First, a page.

Skip to main content

Lost and Found: A play in two acts

The location: automatic carwash at the gas bar
The actors: Matte, 2 black gloves, gas bar attendant
The setting: dirty CRV, cold winter day, line-up of 5 cars for the carwash

Act One: Friday

Scene 1: Matte gets in the line to wash the CRV because it is filthy from winter sludge. It will be a 20 minute wait, so she takes off her gloves, pulls out her iphone, and amuses herself. Her turn finally comes, the door to the carwash opens, and she slowly drives forward. She is careful to keep one eye on the ramp the left tire must hit and the other on the lit-up direction board in front of her that will tell her when to stop. She keeps driving...past the washing mechanism and halfway to the exit and still the direction board says GO. What? Something is wrong! She drives forward and back and forward and back and tries to make the direction board say STOP, but everything has shut down. Argh! What to do!

Scene 2: Matte sets her iphone down, gets out of the car, runs out the open garage door at the end of the carwash and into the attached gas station. She tells the guy that nothing is working. A technician comes in and gestures that she is parked in the wrong place! His expression is one of: silly blonde woman! He says to get another ticket and get in line again. Sigh. Matte drives out and obtains another ticket.

Scene 3: Matte sees the line-up of cars is even longer now and decides to try another day. At this point she realizes that she has no gloves on. She looks, but they are not in her pockets, nor in the car. Matte thinks they probably fell out of her lap when she jumped out of the car in the carwash. The carwash is in use and there is no way to get back inside. Matte goes home, car still dirty, no gloves, not happy. Makes popcorn.

Act Two: Saturday

Scene 1: Matte decides to try the carwash again. There is no line-up! She drives in slowly. At first, the carwash does the same thing, but after a bit of waiting, the carwash finally sees her car, gives proper directions, and the carwash starts. After it is finished, Matte opens the car door and glances out to see if she can see her gloves. Yes! There is one on the floor. Matte gets out and picks it up. It is soaking wet and dripping muddy, sandy filth. The timer is running on the carwash, so she hurriedly gets back in her car and drives out.

Scene 2: Matte decides that one glove is no use, so she goes to talk to the gas station attendant. The gas station is not busy, so he says, "Follow me," and they run to the back of the store, through a locked storage room, and into the car wash. Matte sees nothing at first. The gas guy is asking, "Do you see anything?" He has to get back to his counter. Matte runs up to the tire ramp and looks underneath it. There is the second glove! She yells triumphantly and grabs the dirty glove.

Scene 3: Matte tosses the gloves in the washing machine and half an hour later, they are smelling great and look no worse for wear. Matte is very happy. More popcorn. The gloves are happy, too, because they get to live with Matte again and keep her hands warm instead of decomposing slowly under the wheels of car after car after car.

Epilogue: The gloves: $5. The carwash: $14. The experience of rescuing something that others would have given up on: priceless.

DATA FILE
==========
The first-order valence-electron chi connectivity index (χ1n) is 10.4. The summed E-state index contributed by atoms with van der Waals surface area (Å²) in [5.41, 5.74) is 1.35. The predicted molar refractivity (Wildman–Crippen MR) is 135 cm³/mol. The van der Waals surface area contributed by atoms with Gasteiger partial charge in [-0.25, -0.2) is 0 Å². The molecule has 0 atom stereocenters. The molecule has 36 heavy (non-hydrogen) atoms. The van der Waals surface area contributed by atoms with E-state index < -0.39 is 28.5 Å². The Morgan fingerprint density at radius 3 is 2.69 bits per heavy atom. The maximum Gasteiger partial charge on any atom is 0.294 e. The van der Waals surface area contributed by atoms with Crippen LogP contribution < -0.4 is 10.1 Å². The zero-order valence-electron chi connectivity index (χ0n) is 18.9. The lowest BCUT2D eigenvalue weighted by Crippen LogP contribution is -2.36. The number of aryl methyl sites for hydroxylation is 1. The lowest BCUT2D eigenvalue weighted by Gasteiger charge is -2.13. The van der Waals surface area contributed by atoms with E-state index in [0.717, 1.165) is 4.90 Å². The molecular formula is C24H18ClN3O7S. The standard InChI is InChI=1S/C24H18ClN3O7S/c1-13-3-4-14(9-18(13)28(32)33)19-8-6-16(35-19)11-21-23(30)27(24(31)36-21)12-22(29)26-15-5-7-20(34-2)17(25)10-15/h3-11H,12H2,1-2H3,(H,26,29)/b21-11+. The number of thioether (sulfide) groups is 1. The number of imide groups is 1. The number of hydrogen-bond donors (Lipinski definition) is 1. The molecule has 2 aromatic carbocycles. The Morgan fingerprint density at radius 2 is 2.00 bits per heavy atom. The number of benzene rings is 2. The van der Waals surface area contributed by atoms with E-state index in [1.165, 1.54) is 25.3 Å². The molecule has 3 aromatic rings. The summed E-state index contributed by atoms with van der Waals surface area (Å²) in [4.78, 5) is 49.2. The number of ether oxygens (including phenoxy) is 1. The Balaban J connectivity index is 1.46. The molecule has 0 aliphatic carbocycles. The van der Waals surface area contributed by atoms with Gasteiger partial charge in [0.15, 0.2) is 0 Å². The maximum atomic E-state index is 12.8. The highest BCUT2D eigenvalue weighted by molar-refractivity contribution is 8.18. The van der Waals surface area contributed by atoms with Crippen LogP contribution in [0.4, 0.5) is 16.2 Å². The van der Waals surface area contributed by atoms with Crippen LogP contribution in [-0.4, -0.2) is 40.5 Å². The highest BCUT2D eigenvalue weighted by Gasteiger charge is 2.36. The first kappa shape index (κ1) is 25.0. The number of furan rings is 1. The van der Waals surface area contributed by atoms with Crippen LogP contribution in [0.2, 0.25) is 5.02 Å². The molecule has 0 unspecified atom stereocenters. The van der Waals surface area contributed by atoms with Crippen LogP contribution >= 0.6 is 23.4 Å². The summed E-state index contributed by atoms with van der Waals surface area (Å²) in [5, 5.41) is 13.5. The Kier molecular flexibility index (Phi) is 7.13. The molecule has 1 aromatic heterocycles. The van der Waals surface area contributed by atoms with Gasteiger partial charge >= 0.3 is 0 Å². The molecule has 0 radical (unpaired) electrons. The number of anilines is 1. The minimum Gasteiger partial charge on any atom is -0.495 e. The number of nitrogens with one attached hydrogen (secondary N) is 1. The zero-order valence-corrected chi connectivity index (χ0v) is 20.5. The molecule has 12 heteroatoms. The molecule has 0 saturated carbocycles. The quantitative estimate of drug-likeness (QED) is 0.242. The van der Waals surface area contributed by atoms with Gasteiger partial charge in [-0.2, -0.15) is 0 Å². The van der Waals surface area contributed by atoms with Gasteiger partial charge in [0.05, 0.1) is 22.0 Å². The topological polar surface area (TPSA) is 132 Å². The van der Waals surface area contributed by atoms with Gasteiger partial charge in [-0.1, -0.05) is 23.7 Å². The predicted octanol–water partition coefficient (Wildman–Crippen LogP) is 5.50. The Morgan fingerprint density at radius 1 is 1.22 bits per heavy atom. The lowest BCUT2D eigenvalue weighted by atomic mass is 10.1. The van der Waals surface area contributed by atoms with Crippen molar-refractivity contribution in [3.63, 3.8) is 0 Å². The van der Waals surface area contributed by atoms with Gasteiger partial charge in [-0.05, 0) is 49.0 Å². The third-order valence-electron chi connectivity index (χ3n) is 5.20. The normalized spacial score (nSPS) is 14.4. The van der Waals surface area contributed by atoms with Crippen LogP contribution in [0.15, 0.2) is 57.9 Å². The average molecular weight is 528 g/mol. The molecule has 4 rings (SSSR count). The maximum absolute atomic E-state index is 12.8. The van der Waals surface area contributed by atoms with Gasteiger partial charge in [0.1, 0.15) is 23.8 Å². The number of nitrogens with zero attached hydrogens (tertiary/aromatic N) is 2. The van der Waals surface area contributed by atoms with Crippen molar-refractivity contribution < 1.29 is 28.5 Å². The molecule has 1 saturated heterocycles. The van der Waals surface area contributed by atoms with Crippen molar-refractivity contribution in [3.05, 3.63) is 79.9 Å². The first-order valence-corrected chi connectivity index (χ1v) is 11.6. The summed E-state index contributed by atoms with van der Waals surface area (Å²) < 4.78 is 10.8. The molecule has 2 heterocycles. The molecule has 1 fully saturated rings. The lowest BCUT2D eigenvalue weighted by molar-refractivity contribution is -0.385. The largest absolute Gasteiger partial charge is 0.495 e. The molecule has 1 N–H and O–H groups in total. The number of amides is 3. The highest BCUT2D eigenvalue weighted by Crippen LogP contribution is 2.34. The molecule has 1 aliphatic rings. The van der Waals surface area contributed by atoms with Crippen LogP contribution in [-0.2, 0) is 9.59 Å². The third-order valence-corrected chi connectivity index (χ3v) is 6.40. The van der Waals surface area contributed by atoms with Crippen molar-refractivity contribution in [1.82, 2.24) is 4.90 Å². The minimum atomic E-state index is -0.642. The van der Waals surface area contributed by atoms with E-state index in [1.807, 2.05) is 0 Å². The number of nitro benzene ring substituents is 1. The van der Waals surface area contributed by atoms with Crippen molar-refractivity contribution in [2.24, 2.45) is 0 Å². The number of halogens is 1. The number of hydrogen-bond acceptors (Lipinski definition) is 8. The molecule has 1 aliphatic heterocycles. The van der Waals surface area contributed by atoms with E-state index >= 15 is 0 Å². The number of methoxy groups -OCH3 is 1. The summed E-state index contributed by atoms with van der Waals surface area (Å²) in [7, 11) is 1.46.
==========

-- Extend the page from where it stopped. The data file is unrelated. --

This is a photo of my gloves after they were washed! Sparkling clean!

Comments

Anonymous said…
Great stuff Matte. A really nice read.
Calogero

Popular posts from this blog

the songs we sing

NOTE: I am going to make some pretty strong statements below, but understand that it is my way of taking an honest, hard look at my own worship experience and practice. My desire is not to be overly critical, but to open up dialogue by questioning things I have assumed were totally fine and appropriate. In other words, I am preaching to myself. Feel free to listen in.

---------------------

When I am in a church meeting during the singing time, I sometimes find myself silent, unable to get the words past my lips. At times I just need a moment of stillness, time to listen, but other times, the words make me pause because I don't know that I can sing them honestly or with integrity. This is a good thing. We should never mindlessly or heartlessly sing songs just because everyone else is. We should care deeply about what we say in our sung, communal worship.

At their best, songs sung by the gathered body of Christ call to life what is already in us: the hope, the truth, the longing, t…

the movement of humility

We live in a context of stratification where much of society is ordered into separate layers or castes. We are identified as upper class, middle class, or lower class. Our language reflects this up/down (superior/inferior) paradigm. We want to be at the top of the heap, climb the ladder of success, break through the glass ceiling, be king of the hill. This same kind of thinking seeps into our theology. When we talk about humility, we think mostly think in terms of lowering ourselves, willfully participating in downward mobility. This type of up/down language is certainly present in biblical texts (James 4:10 is one example), but I believe that the kind of humility we see in Jesus requires that we step outside of a strictly up/down paradigm. Instead of viewing humility as getting down low or stepping down a notch on the ladder of society, perhaps it is more helpful to think in terms of proximity and movement.

Jesuit theologian, James Keenan, notes that virtues and vices are not really…

vertical theology

Much of the thinking and writing I have been doing for the past year or so, especially in academic settings, has to do with how hierarchy is embedded in our theology and ways of structuring communities. To me, that's not a g